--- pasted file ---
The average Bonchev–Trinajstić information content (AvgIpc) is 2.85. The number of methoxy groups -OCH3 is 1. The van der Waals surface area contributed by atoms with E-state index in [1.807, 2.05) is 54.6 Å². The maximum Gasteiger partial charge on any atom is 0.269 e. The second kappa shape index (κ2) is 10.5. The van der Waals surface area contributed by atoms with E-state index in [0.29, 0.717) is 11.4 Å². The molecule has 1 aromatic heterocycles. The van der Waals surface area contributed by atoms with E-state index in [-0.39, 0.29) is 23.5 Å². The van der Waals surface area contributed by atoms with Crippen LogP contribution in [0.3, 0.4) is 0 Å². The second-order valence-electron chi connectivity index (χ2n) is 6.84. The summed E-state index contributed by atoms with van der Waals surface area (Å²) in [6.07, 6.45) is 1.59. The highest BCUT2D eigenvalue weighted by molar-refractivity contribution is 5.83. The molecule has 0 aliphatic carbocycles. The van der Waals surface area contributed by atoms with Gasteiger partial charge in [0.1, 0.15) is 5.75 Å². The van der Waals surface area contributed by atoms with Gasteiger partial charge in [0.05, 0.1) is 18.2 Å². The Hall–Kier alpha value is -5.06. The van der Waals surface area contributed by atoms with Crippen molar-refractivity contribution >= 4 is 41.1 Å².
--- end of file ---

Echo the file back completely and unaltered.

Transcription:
The average Bonchev–Trinajstić information content (AvgIpc) is 2.85. The number of methoxy groups -OCH3 is 1. The van der Waals surface area contributed by atoms with E-state index in [1.807, 2.05) is 54.6 Å². The maximum Gasteiger partial charge on any atom is 0.269 e. The second kappa shape index (κ2) is 10.5. The van der Waals surface area contributed by atoms with E-state index in [0.29, 0.717) is 11.4 Å². The molecule has 1 aromatic heterocycles. The van der Waals surface area contributed by atoms with E-state index in [-0.39, 0.29) is 23.5 Å². The van der Waals surface area contributed by atoms with Crippen LogP contribution in [0.3, 0.4) is 0 Å². The second-order valence-electron chi connectivity index (χ2n) is 6.84. The summed E-state index contributed by atoms with van der Waals surface area (Å²) in [6.07, 6.45) is 1.59. The highest BCUT2D eigenvalue weighted by molar-refractivity contribution is 5.83. The molecule has 0 aliphatic carbocycles. The van der Waals surface area contributed by atoms with Gasteiger partial charge in [0.1, 0.15) is 5.75 Å². The van der Waals surface area contributed by atoms with Gasteiger partial charge in [0.05, 0.1) is 18.2 Å². The Hall–Kier alpha value is -5.06. The van der Waals surface area contributed by atoms with Crippen molar-refractivity contribution >= 4 is 41.1 Å².